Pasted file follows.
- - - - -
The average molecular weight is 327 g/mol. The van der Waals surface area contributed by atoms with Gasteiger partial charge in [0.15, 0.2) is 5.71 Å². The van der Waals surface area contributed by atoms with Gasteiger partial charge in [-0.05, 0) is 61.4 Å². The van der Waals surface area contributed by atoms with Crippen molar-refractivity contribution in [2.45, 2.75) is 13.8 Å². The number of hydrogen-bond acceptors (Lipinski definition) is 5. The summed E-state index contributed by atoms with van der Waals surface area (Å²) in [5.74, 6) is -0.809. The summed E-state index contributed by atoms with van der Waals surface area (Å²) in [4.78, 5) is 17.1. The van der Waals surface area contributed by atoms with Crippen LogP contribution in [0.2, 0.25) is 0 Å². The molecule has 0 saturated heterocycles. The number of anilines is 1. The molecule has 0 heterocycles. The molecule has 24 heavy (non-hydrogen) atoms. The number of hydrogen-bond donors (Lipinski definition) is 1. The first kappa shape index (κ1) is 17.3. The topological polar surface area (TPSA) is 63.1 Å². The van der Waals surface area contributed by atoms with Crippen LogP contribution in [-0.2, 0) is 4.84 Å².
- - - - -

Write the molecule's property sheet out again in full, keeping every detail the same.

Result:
The average molecular weight is 327 g/mol. The van der Waals surface area contributed by atoms with Gasteiger partial charge in [0.15, 0.2) is 5.71 Å². The van der Waals surface area contributed by atoms with Gasteiger partial charge in [-0.05, 0) is 61.4 Å². The van der Waals surface area contributed by atoms with Crippen molar-refractivity contribution in [2.45, 2.75) is 13.8 Å². The number of hydrogen-bond acceptors (Lipinski definition) is 5. The summed E-state index contributed by atoms with van der Waals surface area (Å²) in [5.74, 6) is -0.809. The summed E-state index contributed by atoms with van der Waals surface area (Å²) in [4.78, 5) is 17.1. The van der Waals surface area contributed by atoms with Crippen LogP contribution in [0.2, 0.25) is 0 Å². The molecule has 0 saturated heterocycles. The number of anilines is 1. The molecule has 0 heterocycles. The molecule has 24 heavy (non-hydrogen) atoms. The number of hydrogen-bond donors (Lipinski definition) is 1. The first kappa shape index (κ1) is 17.3. The topological polar surface area (TPSA) is 63.1 Å². The van der Waals surface area contributed by atoms with Crippen LogP contribution in [-0.2, 0) is 4.84 Å².